Monday, 30 September 2013


Imagine the following.

A wonderful woman in her eighties, who has had very full life is lying on her bed, she is
suffering from a particularly painful form of bone cancer. She is alert and articulate.
She has loved ones scattered far and wide. She believes in her God. She is not afraid to die.

Her doctor says " Mable, as you know you do not have much time left on this earth, in fact
with the latest technology, we can tell you will die within twenty days".

Mable Says, " Doctor I am in great pain, my family from all over the world are here to be
with me, some must leave soon. I am finished with this world, I would love to leave
peacefully with my loved ones present when I depart".

Doctor, "No, I'm sorry Mable, that is not possible, you must suffer to the end, what you or
your loved ones wish is not important, the State has decided you must suffer."


The above may be a little over dramatic - however day in and day out a form of this scenario
is being played out throughout Canada.

There has been a rash of 'talking heads' on TV lately discussing 'assisted suicide'. or the right
to a personalized death, meaning the patient deciding how long she must suffer, before being
"allowed" to die.

I has for many years amazed me that individuals, governments, and their many agencies, have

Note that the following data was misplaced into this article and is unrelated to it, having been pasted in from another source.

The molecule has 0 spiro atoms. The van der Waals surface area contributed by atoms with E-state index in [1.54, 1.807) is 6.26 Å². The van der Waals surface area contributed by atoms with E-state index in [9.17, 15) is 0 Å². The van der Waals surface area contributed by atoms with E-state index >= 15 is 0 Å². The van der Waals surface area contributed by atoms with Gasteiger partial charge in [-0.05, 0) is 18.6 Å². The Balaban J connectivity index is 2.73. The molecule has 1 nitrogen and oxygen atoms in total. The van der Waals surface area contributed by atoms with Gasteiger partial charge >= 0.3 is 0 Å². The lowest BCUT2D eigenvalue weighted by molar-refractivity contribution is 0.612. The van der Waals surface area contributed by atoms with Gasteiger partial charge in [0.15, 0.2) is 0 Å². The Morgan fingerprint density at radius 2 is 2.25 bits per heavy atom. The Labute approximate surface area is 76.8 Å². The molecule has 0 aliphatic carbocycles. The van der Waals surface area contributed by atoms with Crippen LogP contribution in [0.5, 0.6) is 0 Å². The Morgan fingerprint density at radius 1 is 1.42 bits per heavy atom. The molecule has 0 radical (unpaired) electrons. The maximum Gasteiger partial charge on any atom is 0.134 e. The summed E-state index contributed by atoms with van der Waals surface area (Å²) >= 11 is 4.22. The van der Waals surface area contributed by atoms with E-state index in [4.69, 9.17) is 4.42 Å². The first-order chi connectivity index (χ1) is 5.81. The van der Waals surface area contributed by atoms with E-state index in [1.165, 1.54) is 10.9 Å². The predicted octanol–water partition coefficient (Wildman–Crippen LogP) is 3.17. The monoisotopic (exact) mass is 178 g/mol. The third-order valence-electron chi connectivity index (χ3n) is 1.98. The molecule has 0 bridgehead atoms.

for hundreds of years had the audacity to believe they should have some right to decide how
much pain, or humiliation a person MUST go thorough before being allowed to finally
                                                   rest in peace.

 Many people, (or probably most) believe that a person who is at the end of their particular life
 span is afraid of dying.

 I for instance was one.

Having reached a relatively advanced age myself, and having been close to loved ones in their last days, I now feel convinced in the vast majority of cases, that is just not true.

As one gets closer to that time to leave this life, the less the threat of death has a hold on one.

As a so called advance society, to insist a loved one, and their family, who knows death is close
must suffer unnecessarily, often for days or weeks is barbaric.

We as a society must grow up and recognize that death is inevitable, indeed it is just the natural
resolution to our wonderful, relatively short, time on this special planet.

After you or your loved on one has passed away, whether you died on the tenth of the month, or the twentieth, really makes no difference, all is over. Why should we as a society insist the time of death
must always be the one that inevitably comes with the most pain and lose of dignity?

Sunday, 29 September 2013


This post is a continuation of the thought process of the last post re the brain.

I did not mean to imply in the brain post that I was at the present time in the
 midst of a crisis.

However one can never know what the future may bring, and if whether by a
slow progressive nature or a sudden stroke, the loss of ones mental and verbal
abilities usually leaves important thoughts unspoken, particularly to loved ones.

So I thought, since I do have the majority of my marbles at this time, it was
 important to express my feelings on the subject now.